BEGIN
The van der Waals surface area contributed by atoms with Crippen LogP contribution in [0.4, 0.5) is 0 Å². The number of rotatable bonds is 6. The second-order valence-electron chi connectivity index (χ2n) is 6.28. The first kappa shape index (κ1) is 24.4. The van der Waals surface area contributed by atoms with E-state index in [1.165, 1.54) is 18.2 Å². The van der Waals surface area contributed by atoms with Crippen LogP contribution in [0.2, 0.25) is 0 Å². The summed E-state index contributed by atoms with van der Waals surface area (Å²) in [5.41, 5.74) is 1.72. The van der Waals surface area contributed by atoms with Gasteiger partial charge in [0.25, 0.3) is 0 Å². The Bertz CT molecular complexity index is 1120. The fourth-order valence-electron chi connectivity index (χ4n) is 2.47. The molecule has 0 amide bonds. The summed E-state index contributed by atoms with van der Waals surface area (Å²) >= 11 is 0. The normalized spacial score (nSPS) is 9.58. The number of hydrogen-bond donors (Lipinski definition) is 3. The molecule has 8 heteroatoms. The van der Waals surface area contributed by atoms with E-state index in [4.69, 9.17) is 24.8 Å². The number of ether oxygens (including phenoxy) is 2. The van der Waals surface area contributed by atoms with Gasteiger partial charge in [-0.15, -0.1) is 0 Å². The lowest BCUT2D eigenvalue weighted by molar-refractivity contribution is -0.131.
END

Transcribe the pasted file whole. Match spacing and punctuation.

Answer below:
The van der Waals surface area contributed by atoms with Crippen LogP contribution in [0.4, 0.5) is 0 Å². The number of rotatable bonds is 6. The second-order valence-electron chi connectivity index (χ2n) is 6.28. The first kappa shape index (κ1) is 24.4. The van der Waals surface area contributed by atoms with E-state index in [1.165, 1.54) is 18.2 Å². The van der Waals surface area contributed by atoms with Crippen LogP contribution in [0.2, 0.25) is 0 Å². The summed E-state index contributed by atoms with van der Waals surface area (Å²) in [5.41, 5.74) is 1.72. The van der Waals surface area contributed by atoms with Gasteiger partial charge in [0.25, 0.3) is 0 Å². The Bertz CT molecular complexity index is 1120. The fourth-order valence-electron chi connectivity index (χ4n) is 2.47. The molecule has 0 amide bonds. The summed E-state index contributed by atoms with van der Waals surface area (Å²) >= 11 is 0. The normalized spacial score (nSPS) is 9.58. The number of hydrogen-bond donors (Lipinski definition) is 3. The molecule has 8 heteroatoms. The van der Waals surface area contributed by atoms with E-state index in [4.69, 9.17) is 24.8 Å². The number of ether oxygens (including phenoxy) is 2. The van der Waals surface area contributed by atoms with Gasteiger partial charge in [-0.15, -0.1) is 0 Å². The lowest BCUT2D eigenvalue weighted by molar-refractivity contribution is -0.131.